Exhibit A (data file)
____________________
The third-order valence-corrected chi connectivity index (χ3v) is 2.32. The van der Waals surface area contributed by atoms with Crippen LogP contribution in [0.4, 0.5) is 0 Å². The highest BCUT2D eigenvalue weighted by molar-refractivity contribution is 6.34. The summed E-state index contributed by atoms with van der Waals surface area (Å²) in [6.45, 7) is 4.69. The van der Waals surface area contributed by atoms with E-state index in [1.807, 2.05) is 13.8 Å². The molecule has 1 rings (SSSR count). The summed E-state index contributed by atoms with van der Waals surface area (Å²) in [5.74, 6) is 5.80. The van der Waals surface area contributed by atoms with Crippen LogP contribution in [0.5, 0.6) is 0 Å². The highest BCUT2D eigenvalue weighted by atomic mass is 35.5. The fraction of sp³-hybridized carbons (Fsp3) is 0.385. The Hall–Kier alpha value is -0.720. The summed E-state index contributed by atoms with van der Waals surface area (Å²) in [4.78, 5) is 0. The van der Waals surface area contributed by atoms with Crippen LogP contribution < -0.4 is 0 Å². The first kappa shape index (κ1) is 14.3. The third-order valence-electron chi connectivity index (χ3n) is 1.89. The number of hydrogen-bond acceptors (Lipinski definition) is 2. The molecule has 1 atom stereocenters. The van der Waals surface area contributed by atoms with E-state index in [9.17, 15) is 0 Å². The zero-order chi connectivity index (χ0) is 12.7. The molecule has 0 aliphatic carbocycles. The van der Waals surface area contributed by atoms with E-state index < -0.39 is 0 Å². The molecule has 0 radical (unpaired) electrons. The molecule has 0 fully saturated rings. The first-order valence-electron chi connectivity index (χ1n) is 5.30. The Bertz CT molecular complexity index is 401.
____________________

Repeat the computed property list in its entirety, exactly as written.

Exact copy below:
The third-order valence-corrected chi connectivity index (χ3v) is 2.32. The van der Waals surface area contributed by atoms with Crippen LogP contribution in [0.4, 0.5) is 0 Å². The highest BCUT2D eigenvalue weighted by molar-refractivity contribution is 6.34. The summed E-state index contributed by atoms with van der Waals surface area (Å²) in [6.45, 7) is 4.69. The van der Waals surface area contributed by atoms with E-state index in [1.807, 2.05) is 13.8 Å². The molecule has 1 rings (SSSR count). The summed E-state index contributed by atoms with van der Waals surface area (Å²) in [5.74, 6) is 5.80. The van der Waals surface area contributed by atoms with Crippen LogP contribution in [0.5, 0.6) is 0 Å². The highest BCUT2D eigenvalue weighted by atomic mass is 35.5. The fraction of sp³-hybridized carbons (Fsp3) is 0.385. The Hall–Kier alpha value is -0.720. The summed E-state index contributed by atoms with van der Waals surface area (Å²) in [4.78, 5) is 0. The van der Waals surface area contributed by atoms with Crippen LogP contribution < -0.4 is 0 Å². The first kappa shape index (κ1) is 14.3. The third-order valence-electron chi connectivity index (χ3n) is 1.89. The number of hydrogen-bond acceptors (Lipinski definition) is 2. The molecule has 1 atom stereocenters. The van der Waals surface area contributed by atoms with E-state index in [9.17, 15) is 0 Å². The zero-order chi connectivity index (χ0) is 12.7. The molecule has 0 aliphatic carbocycles. The van der Waals surface area contributed by atoms with E-state index < -0.39 is 0 Å². The molecule has 0 radical (unpaired) electrons. The molecule has 0 fully saturated rings. The first-order valence-electron chi connectivity index (χ1n) is 5.30. The Bertz CT molecular complexity index is 401.